After years of controversy, NHS England has this week announced an immediate curb on vaginal mesh implants following serious safety concerns.
It has accepted the advice of a new review looking at harm reported by women who received the treatment for stress urinary incontinence.
My team and I are in no doubt that this pause is necessary. We must stop exposing women to the risk of life-changing and life-threatening injuries
And this has led to the announcement of a ‘pause’ in the treatment, which could lead to an eventual ban.
The review's chair, Baroness Julia Cumberlege, said she was ‘appalled at the seriousness and scale of the tragic stories’ her team had heard during their research.
Many women said the implants caused them agony by cutting into tissue. Others said they had been left with life-changing injuries.
The independent review found no evidence on the benefits for treating urinary incontinence that would outweigh ‘the severity of human suffering caused by mesh complications’ described by Baroness Cumberlege.
She added: "My team and I are in no doubt that this pause is necessary.
“We must stop exposing women to the risk of life-changing and life-threatening injuries.
“We must have measures in place to mitigate the risk, and those are sadly lacking at the moment.
"At this stage in our review we are not recommending a ban, but a halt to procedures."
The pause can be lifted if certain checks and measures are met by March 2019, added the review team. This includes keeping a register of every procedure and any complications.
And England's chief medical officer, Professor Dame Sally Davies, said mesh would remain a treatment of last resort for some, adding. “Carefully-selected patients will continue to have access in discussion with their consultant."
This decisive action from Baroness Cumberlege must be welcomed by both the medical profession and the thousands of women who have suffered from the use of vaginal mesh implants to treat stress urinary incontinence
It is estimated that more than 100,000 UK women have had a mesh fitted.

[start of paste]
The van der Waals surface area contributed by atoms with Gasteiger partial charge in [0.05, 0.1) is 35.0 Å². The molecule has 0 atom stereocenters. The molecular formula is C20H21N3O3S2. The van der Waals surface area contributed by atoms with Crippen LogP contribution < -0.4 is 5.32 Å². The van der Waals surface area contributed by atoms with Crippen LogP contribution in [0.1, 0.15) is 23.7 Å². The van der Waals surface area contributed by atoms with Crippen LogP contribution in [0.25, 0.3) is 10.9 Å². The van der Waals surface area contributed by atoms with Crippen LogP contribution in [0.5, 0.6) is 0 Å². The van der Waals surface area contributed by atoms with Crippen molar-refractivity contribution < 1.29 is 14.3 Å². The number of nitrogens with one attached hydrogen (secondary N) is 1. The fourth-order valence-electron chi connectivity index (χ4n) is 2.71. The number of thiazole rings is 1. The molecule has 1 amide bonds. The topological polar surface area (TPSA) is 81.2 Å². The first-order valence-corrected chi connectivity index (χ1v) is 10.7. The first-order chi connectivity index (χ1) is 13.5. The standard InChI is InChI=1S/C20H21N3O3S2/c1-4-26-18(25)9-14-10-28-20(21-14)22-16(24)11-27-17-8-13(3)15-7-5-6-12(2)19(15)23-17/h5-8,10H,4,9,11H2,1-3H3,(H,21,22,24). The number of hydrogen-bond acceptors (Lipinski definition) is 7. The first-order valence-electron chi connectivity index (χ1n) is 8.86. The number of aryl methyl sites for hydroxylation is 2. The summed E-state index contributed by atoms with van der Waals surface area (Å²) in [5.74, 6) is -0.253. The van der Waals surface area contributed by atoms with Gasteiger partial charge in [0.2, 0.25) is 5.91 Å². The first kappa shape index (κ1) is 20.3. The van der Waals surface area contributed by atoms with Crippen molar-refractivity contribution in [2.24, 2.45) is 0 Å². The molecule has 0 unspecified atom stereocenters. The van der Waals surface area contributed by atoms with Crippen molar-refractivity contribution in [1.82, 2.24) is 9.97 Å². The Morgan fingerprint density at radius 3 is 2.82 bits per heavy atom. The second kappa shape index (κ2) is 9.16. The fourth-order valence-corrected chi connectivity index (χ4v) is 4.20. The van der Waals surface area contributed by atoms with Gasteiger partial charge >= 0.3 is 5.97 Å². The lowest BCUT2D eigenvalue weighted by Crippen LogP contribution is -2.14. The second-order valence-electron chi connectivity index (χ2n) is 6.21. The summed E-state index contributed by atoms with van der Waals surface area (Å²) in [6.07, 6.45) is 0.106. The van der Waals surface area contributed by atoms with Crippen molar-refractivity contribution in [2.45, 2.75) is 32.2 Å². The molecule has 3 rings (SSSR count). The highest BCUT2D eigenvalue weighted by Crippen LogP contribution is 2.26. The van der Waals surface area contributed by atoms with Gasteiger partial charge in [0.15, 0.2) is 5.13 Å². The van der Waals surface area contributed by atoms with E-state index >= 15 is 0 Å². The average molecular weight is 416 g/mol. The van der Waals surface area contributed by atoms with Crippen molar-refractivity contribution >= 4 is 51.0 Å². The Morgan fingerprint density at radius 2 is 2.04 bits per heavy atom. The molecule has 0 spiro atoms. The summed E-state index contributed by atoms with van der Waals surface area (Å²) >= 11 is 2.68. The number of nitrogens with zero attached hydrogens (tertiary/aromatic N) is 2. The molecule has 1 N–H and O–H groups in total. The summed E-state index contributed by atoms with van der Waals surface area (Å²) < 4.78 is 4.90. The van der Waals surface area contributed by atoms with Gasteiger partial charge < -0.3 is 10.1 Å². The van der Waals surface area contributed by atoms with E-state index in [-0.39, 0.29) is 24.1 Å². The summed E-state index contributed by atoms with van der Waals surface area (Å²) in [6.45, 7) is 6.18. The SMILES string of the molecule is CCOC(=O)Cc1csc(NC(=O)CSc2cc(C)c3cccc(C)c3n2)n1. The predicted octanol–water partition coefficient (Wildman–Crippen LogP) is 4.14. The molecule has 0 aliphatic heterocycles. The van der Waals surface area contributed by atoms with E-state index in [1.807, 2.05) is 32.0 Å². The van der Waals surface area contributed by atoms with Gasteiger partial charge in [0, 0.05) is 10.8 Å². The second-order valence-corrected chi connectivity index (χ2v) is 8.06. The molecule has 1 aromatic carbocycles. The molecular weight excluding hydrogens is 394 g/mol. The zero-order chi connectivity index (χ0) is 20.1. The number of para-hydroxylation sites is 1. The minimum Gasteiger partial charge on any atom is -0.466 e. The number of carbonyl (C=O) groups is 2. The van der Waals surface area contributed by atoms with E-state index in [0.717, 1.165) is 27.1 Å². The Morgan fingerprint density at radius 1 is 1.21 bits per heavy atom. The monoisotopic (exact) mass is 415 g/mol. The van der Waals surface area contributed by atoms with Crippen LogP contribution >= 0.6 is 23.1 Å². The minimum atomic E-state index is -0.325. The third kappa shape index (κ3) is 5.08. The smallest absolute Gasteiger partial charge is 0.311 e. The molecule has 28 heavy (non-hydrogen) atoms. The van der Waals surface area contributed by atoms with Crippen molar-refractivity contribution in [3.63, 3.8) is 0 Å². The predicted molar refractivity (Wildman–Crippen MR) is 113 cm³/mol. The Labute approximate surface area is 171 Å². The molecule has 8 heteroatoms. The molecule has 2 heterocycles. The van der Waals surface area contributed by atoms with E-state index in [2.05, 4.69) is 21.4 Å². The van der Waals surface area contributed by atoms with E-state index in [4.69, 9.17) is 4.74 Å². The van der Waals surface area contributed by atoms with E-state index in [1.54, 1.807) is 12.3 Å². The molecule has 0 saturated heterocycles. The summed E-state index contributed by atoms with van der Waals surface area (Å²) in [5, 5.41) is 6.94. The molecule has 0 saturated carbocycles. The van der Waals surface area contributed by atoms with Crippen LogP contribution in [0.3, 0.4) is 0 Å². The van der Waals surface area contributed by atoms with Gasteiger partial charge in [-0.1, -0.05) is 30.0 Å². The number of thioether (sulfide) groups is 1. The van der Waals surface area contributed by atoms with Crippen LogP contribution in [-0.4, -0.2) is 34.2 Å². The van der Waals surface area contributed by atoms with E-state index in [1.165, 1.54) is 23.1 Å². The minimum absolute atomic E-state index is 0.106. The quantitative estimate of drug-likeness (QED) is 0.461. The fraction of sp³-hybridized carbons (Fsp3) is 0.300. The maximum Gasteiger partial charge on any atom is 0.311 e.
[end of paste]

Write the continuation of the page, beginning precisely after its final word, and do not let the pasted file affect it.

The net-like fabric can be attached into the wall of the vagina to act as a scaffold to support organs, such as the bladder, to keep them in the right place to help manage incontinence or another condition called prolapse.
To date, it's still unclear how many women have been adversely affected, although the Government is carrying out an audit to try to find out.
Health watchdog, NICE, has already recommended that vaginal mesh operations for treating organ prolapse should largely be stopped in England.
The use of vaginal mesh to treat urinary incontinence was not mentioned in the draft NICE guidelines, however.
The safety review chaired by Baroness Cumberlege is also looking at concerns about a hormone pregnancy test called Primodos and an epilepsy drug called sodium valproate, which have both been linked to birth defects.
Mesh used for bowel patients (rectopexy) has not been included in the temporary suspension.
Commenting on this week’s news, Christian Beadell, a senior solicitor at Fletchers Solicitors, a specialist serious injury and medical negligence law firm, said: “This decisive action from Baroness Cumberlege must be welcomed by both the medical profession and the thousands of women who have suffered from the use of vaginal mesh implants to treat stress urinary incontinence.
“While not going so far as a ban, the decision to now pause the use of mesh implants such as TVT and TOT until certain steps are taken to mitigate the risks of complications is a balanced approach which also recognises that many woman have had positive outcomes from the use of these devices.
“It is vital that from here on, all the agencies, including the Medicine Healthcare Regulatory Authority continue to work together to ensure that the relative risks and merits of these procedures, including pelvic organ prolapse repair, are thoroughly considered.
“The use of mesh implants has dramatically reduced in recent years with the growing awareness of the high complication rates and surgeons have started to accept that mesh is not the panacea that it was once thought to be.
The absence of an outright ban means that it is likely that private surgeons could still use mesh, but that in an NHS setting its use will be extremely limited and possibly non-existent
“What is important, however, is that patient autonomy is preserved so that women who have exhausted more-traditional surgical options and are prepared to accept the risks of a mesh repair are able to do so, in a safe environment with an appropriately-qualified surgeon.
“The absence of an outright ban means that it is likely that private surgeons could still use mesh, but that in an NHS setting its use will be extremely limited and possibly non-existent.”